Researchers at Karolinska University Hospital and Karolinska Institutet and their colleagues from Science for Life Laboratories (SciLifeLab) and Heidelberg University have identified a protein that determines the efficacy of cytarabin – the most important drug for treating acute myeloid leukaemia. Their results are published in the scientific journal Nature Medicine.
Neuherberg – Dr. Irmela Jeremias from Helmholtz Zentrum München and her colleagues have succeeded in finding a small population of inactive leukaemia cells that is responsible for relapse of the disease. Now the way is paved for research into new therapies that prevent disease relapse by eliminating the remaining, so-called dormant leukaemia cells. The research results have now been published in the Cancer Cell journal.
Cancer researcher from Mainz develops targeted epigenetic approach for the treatment of aggressive forms of leukemia
Mainz- In leukemia cells it is often the case that genes are reactivated that, in physiological terms, mediate the self-renewal of blood stem cells. In a common subtype of acute myeloid leukemia, this abnormal activation of such self-renewing genes is apparently caused by structural modifications of the DNA packaging. In turn, these modifications are caused by two specific proteins of the so-called chromatin regulator group, on which leukemia cells are dependent. These discoveries were made by oncologist Dr. Michael Kühn from the Department of Internal Medicine III, which is a part of the University Center for Tumor Diseases (UCT) at the Mainz University Medical Center, in a collaborative effort with researchers from the Memorial Sloan-Kettering Cancer Center in New York and Harvard University in Boston. The researchers were able to demonstrate that a targeted drug-based inactivation of the two chromatin regulators will interrupt the self-renewing program, thereby causing leukemia cells to revert to normal blood cells. The results have been published in the October issue of Cancer Discovery.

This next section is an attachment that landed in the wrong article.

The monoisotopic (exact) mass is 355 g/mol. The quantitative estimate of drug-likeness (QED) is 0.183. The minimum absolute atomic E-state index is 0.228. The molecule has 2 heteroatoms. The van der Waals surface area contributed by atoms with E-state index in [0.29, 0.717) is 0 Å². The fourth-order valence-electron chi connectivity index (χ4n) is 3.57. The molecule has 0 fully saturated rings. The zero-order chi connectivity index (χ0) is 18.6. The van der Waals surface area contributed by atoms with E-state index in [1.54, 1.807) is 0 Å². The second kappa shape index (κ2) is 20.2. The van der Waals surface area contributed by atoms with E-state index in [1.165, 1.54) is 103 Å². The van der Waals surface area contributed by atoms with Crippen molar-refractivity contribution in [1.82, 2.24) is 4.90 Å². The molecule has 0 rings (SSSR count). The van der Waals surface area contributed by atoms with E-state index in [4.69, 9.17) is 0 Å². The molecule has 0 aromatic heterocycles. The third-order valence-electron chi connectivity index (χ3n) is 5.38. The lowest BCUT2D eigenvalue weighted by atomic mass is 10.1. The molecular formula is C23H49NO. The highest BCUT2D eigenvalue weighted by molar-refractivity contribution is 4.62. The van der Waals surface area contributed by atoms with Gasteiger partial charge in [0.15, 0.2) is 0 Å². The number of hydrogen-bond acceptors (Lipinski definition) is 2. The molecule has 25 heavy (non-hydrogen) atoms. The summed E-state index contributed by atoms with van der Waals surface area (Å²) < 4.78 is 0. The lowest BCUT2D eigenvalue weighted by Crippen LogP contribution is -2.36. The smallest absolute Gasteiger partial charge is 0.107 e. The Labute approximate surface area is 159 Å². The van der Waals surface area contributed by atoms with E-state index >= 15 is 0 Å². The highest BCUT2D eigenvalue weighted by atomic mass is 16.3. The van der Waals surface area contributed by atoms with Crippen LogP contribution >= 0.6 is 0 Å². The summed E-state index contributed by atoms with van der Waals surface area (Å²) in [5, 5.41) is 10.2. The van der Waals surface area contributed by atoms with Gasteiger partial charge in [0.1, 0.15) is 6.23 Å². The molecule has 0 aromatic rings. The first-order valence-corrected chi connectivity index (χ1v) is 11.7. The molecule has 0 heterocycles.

Scientists at the University of Glasgow have made a second significant breakthrough in the treatment of chronic myeloid leukaemia – using precision medicine to kill more than 90% of chronic myeloid leukaemia (CML) stem cells. The results are published today in the high impact journal Cancer Discovery.
PHILADELPHIA — Patients whose acute myelogenous leukemia (AML) had relapsed or was resistant to chemotherapy and those who were deemed unable to tolerate chemotherapy experienced responses to the selective BCL-2 inhibitor venetoclax (Venclexta), with complete remissions in some, according to phase II clinical trial data published in Cancer Discovery, a journal of the American Association for Cancer Research.
Researchers have succeeded in shedding light on the pathogenesis of DNA breakpoints that are associated with leukemia. A mechanism discovered in a recent study can explain up to 90% of DNA damages present in the most common type of leukemia in children. The study was carried out by the University of Eastern Finland and the University of Tampere, and the findings were published in eLife.
Scientists at the Friedrich Miescher Institute for Biomedical Research (FMI) and the University of Basel have discovered why acute leukemias with the same genetic abnormality vary in their aggressiveness based on their cellular origin. They found that the cancer inducing alteration is particularly devastating if it occurs in early hematopoietic stem cells expressing certain genes involved in cell migration and tissue invasion. These findings should now make it possible to classify patients into more clearly defined groups, to adapt treatment, and hopefully also to develop personalized therapeutic strategies for the future.
DALLAS – June 13, 2016 – Texan Chuck Dandridge became the first adult in the U.S. to receive a newly modified stem cell transplant that uses genetically engineered blood cells from a family member, announced researchers at UT Southwestern Medical Center’s Harold C. Simmons Comprehensive Cancer Center where the procedure was performed.